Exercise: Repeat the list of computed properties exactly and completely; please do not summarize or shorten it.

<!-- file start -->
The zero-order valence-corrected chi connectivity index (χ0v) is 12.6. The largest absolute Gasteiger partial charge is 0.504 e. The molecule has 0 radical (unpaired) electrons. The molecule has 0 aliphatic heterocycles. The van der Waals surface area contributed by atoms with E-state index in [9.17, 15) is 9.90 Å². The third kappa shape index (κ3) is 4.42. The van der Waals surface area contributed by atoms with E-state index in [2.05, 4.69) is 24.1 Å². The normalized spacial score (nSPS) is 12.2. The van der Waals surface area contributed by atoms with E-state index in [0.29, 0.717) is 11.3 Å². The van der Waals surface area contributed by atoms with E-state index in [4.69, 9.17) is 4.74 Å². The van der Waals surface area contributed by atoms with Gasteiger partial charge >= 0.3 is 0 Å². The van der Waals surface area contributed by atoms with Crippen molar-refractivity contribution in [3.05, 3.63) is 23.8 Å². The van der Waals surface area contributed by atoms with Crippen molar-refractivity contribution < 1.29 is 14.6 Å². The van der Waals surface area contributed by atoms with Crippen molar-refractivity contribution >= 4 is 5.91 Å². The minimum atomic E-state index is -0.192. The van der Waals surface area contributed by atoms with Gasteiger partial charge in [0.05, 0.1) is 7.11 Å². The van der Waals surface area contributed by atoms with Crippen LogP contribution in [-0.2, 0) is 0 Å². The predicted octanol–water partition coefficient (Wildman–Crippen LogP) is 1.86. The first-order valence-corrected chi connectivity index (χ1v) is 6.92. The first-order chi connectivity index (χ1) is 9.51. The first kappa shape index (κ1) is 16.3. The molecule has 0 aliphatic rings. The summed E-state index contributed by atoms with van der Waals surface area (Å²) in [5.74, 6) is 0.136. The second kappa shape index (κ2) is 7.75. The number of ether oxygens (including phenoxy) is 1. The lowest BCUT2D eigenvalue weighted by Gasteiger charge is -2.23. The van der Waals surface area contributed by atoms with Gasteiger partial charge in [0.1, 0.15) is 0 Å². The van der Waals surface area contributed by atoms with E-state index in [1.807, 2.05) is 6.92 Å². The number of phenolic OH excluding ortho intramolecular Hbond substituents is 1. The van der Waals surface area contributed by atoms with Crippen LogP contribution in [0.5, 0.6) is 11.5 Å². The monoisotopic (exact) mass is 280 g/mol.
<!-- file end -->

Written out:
The zero-order valence-corrected chi connectivity index (χ0v) is 12.6. The largest absolute Gasteiger partial charge is 0.504 e. The molecule has 0 radical (unpaired) electrons. The molecule has 0 aliphatic heterocycles. The van der Waals surface area contributed by atoms with E-state index in [9.17, 15) is 9.90 Å². The third kappa shape index (κ3) is 4.42. The van der Waals surface area contributed by atoms with E-state index in [2.05, 4.69) is 24.1 Å². The normalized spacial score (nSPS) is 12.2. The van der Waals surface area contributed by atoms with E-state index in [0.29, 0.717) is 11.3 Å². The van der Waals surface area contributed by atoms with E-state index in [4.69, 9.17) is 4.74 Å². The van der Waals surface area contributed by atoms with Gasteiger partial charge >= 0.3 is 0 Å². The van der Waals surface area contributed by atoms with Crippen molar-refractivity contribution in [3.05, 3.63) is 23.8 Å². The van der Waals surface area contributed by atoms with Crippen molar-refractivity contribution < 1.29 is 14.6 Å². The van der Waals surface area contributed by atoms with Crippen molar-refractivity contribution >= 4 is 5.91 Å². The minimum atomic E-state index is -0.192. The van der Waals surface area contributed by atoms with Gasteiger partial charge in [0.05, 0.1) is 7.11 Å². The van der Waals surface area contributed by atoms with Crippen LogP contribution in [-0.2, 0) is 0 Å². The predicted octanol–water partition coefficient (Wildman–Crippen LogP) is 1.86. The first-order valence-corrected chi connectivity index (χ1v) is 6.92. The first-order chi connectivity index (χ1) is 9.51. The first kappa shape index (κ1) is 16.3. The molecule has 0 aliphatic rings. The summed E-state index contributed by atoms with van der Waals surface area (Å²) in [5.74, 6) is 0.136. The second kappa shape index (κ2) is 7.75. The number of ether oxygens (including phenoxy) is 1. The lowest BCUT2D eigenvalue weighted by Gasteiger charge is -2.23. The van der Waals surface area contributed by atoms with Gasteiger partial charge in [0.1, 0.15) is 0 Å². The van der Waals surface area contributed by atoms with E-state index in [1.807, 2.05) is 6.92 Å². The number of phenolic OH excluding ortho intramolecular Hbond substituents is 1. The van der Waals surface area contributed by atoms with Crippen LogP contribution in [0.5, 0.6) is 11.5 Å². The monoisotopic (exact) mass is 280 g/mol.